My son was ten days old when my husband left me.

It wasn’t his choice to abandon his wife, newborn son, and young toddler at home alone, but the circumstances necessitated it. Granted, I knew he would be returning in 8-9 hours, but as I rocked my premature son to sleep and tried to convince my 17-month-old not to jump off the couch, I felt completely alone. His short week of paternity leave was over, stretched only slightly by the weekends that bookended it.

My body still ached from the birth, my eyes were bleary from a lack of sleep, and my muscles had yet to recover from the eight months of added demands that had been placed on them. The baby, born a month early, refused to nurse or even drink from a syringe, and my milk supply had rapidly begun to falter.

I was sentenced to the couch where I nursed, pumped, comforted, stood briefly to stretch my legs or to find a bite of something to eat, and then returned to put on another episode of Daniel Tiger. The cycle repeated almost hourly.

By noon I had caved. I called my mother-in-law to see if she could come stay with me for the rest of the week.

I was grateful that my husband was able to take any time off at all, and paid nonetheless. Many families aren’t so lucky. About 75 percent of fathers take a week of paternity leave or less after their child is born or adopted, and 16 percent don’t take any time off. Even if they do get time off, the vast majority of paternity leaves are unpaid – 87 percent, compared to 79 percent of maternity leaves.

While the clamor for paid maternity leave is increasingly reaching the ears of business leaders and policy makers, the cry for paternity leave remains a weak whimper. Entire families benefit, however, when a father is able stay at home and care for the new addition. When my husband returned to work, I was primarily focused on how much I wanted him at home to help me out, but it is dads and kids who unsurprisingly reap the most benefits.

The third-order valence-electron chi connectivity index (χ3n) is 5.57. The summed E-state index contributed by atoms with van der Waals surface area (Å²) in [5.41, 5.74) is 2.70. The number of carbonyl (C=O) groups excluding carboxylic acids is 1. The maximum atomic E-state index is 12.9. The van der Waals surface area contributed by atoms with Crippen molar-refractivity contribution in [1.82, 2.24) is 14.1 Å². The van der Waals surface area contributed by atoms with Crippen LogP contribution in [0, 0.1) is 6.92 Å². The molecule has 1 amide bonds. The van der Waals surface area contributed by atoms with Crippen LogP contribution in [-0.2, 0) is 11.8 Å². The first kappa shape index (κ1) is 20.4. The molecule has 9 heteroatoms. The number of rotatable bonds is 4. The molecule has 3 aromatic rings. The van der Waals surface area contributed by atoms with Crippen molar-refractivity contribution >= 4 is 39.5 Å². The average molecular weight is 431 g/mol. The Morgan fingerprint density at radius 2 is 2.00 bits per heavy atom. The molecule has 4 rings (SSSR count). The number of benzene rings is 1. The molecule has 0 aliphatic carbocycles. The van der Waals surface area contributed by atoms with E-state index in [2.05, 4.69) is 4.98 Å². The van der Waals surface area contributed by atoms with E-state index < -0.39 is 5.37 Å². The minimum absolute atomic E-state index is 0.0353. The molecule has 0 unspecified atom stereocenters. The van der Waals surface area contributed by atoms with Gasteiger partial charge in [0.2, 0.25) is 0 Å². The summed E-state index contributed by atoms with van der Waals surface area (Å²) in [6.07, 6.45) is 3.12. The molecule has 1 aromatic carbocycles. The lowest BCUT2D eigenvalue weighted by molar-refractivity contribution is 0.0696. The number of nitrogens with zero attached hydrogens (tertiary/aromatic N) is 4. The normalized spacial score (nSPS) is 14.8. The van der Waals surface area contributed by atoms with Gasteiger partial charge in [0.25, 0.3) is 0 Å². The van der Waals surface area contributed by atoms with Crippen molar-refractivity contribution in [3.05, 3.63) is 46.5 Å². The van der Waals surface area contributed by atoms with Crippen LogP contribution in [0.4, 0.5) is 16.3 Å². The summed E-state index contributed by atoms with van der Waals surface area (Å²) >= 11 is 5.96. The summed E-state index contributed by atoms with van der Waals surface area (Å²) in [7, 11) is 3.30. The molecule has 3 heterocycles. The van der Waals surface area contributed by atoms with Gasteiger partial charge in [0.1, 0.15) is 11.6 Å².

And the benefits are plentiful. The children of dads who take longer paternity leaves and spend more time with them have fewer behavioral and mental health problems than kids of dads who did not. Men who take even just two weeks of leave are more active caregivers when the baby is nine months old – feeding, changing diapers, and getting the baby back to sleep in the middle of the night.

Numerous studies from around the world show even more benefits paternity leave gives to families – higher rates of breastfeeding, better performance in schools, lower rates of divorce, increased participation in household tasks by fathers, and it all seems to come down to fathers taking a more active role in family life.

But one of the biggest benefits paternity leave offers is how it helps women work. When fathers can stay at home longer to take care a new baby, mothers are better able to return to work outside of the home. Studies in Canada and Sweden – two countries that offer months of parental leave to mothers and/or fathers – found that mothers were more likely to work full-time, boosting a family’s earnings.

Despite the enormous benefits of paid paternity leave to families, policymakers continue to give it the short shrift. President-Elect Donald Trump’s proposal on family leave offers six weeks of paid leave to biological mothers, failing to extend the benefit to fathers or adoptive mothers. Currently, federal law offers 12 weeks of unpaid, job-protected leave to some employees – those working at companies with 50 or more employees and who have been at their jobs for at least a year, regardless of gender, through the Family Medical Leave Act (FMLA). Even though my husband was not eligible for FMLA after the birth of either of our children, we definitely would not have been able to afford to go months without his paycheck.

Statistics and research-proven benefits aside, I saw how difficult it was for my husband to balance work and family. One scale was loaded with demands to help at home, the other with the need to bring home a paycheck and the workplace pressure to return as soon as possible. It never tipped in his favor. Not only was he caught in a perpetual juggling act, but he also missed out on those precious early moments he desperately wanted to be around for.

Although I did survive the newborn haze with the help of my mother-in-law and my mother, I was certainly worse for the wear. After our first son was born, my husband went back to work two weeks later, just at the point when postpartum depression typically manifests itself.  It would be another month before either of us realized that my constant crying and fatigue was something I needed help with. Now I wonder if he had been able to be around more during those first few weeks, if I would have suffered by myself for so long.

During my husband’s first week back at work, I came to the conclusion that if you are still bleeding from a major medical event, you should not be the person solely in charge of a newborn. While my husband may not have had to recover from birth like I did, I needed his help, and he needed to bond with our children.

Paternity leave matters for the entire family.